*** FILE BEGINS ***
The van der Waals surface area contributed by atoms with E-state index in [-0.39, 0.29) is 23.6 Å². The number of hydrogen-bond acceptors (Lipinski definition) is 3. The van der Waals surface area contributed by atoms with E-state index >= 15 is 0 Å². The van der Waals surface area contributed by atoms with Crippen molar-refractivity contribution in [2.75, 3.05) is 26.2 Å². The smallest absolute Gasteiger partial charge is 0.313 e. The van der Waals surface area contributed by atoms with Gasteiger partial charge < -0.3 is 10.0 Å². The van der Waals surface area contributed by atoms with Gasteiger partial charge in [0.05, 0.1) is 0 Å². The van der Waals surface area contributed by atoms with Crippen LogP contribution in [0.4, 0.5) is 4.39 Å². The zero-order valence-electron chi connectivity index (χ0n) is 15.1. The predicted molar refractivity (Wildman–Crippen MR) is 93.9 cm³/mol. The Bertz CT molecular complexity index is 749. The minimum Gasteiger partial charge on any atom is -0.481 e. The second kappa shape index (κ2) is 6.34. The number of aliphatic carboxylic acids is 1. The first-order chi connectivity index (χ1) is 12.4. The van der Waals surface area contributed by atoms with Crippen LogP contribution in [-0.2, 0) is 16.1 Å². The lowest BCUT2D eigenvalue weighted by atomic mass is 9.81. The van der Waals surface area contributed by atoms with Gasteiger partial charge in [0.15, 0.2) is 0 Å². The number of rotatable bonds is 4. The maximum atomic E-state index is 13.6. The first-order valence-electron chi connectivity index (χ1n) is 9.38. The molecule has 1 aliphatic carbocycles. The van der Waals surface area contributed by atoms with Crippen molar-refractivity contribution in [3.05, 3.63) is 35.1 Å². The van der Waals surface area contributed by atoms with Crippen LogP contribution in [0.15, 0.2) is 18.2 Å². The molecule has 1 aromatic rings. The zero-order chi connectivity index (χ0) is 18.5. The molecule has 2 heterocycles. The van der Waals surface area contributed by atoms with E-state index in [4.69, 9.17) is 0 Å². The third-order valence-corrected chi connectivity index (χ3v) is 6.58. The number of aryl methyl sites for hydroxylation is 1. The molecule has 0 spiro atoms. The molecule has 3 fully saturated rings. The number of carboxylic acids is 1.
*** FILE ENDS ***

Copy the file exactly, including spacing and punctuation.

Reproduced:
The van der Waals surface area contributed by atoms with E-state index in [-0.39, 0.29) is 23.6 Å². The number of hydrogen-bond acceptors (Lipinski definition) is 3. The van der Waals surface area contributed by atoms with E-state index >= 15 is 0 Å². The van der Waals surface area contributed by atoms with Crippen molar-refractivity contribution in [2.75, 3.05) is 26.2 Å². The smallest absolute Gasteiger partial charge is 0.313 e. The van der Waals surface area contributed by atoms with Gasteiger partial charge < -0.3 is 10.0 Å². The van der Waals surface area contributed by atoms with Gasteiger partial charge in [0.05, 0.1) is 0 Å². The van der Waals surface area contributed by atoms with Crippen LogP contribution in [0.4, 0.5) is 4.39 Å². The zero-order valence-electron chi connectivity index (χ0n) is 15.1. The predicted molar refractivity (Wildman–Crippen MR) is 93.9 cm³/mol. The Bertz CT molecular complexity index is 749. The minimum Gasteiger partial charge on any atom is -0.481 e. The second kappa shape index (κ2) is 6.34. The number of aliphatic carboxylic acids is 1. The first-order chi connectivity index (χ1) is 12.4. The van der Waals surface area contributed by atoms with Crippen LogP contribution in [-0.2, 0) is 16.1 Å². The lowest BCUT2D eigenvalue weighted by atomic mass is 9.81. The van der Waals surface area contributed by atoms with Gasteiger partial charge in [0.15, 0.2) is 0 Å². The number of rotatable bonds is 4. The maximum atomic E-state index is 13.6. The first-order valence-electron chi connectivity index (χ1n) is 9.38. The molecule has 1 aliphatic carbocycles. The van der Waals surface area contributed by atoms with Crippen molar-refractivity contribution in [3.05, 3.63) is 35.1 Å². The van der Waals surface area contributed by atoms with Crippen LogP contribution in [0.15, 0.2) is 18.2 Å². The molecule has 1 aromatic rings. The zero-order chi connectivity index (χ0) is 18.5. The molecule has 2 heterocycles. The van der Waals surface area contributed by atoms with E-state index in [4.69, 9.17) is 0 Å². The third-order valence-corrected chi connectivity index (χ3v) is 6.58. The number of aryl methyl sites for hydroxylation is 1. The molecule has 0 spiro atoms. The molecule has 3 fully saturated rings. The number of carboxylic acids is 1.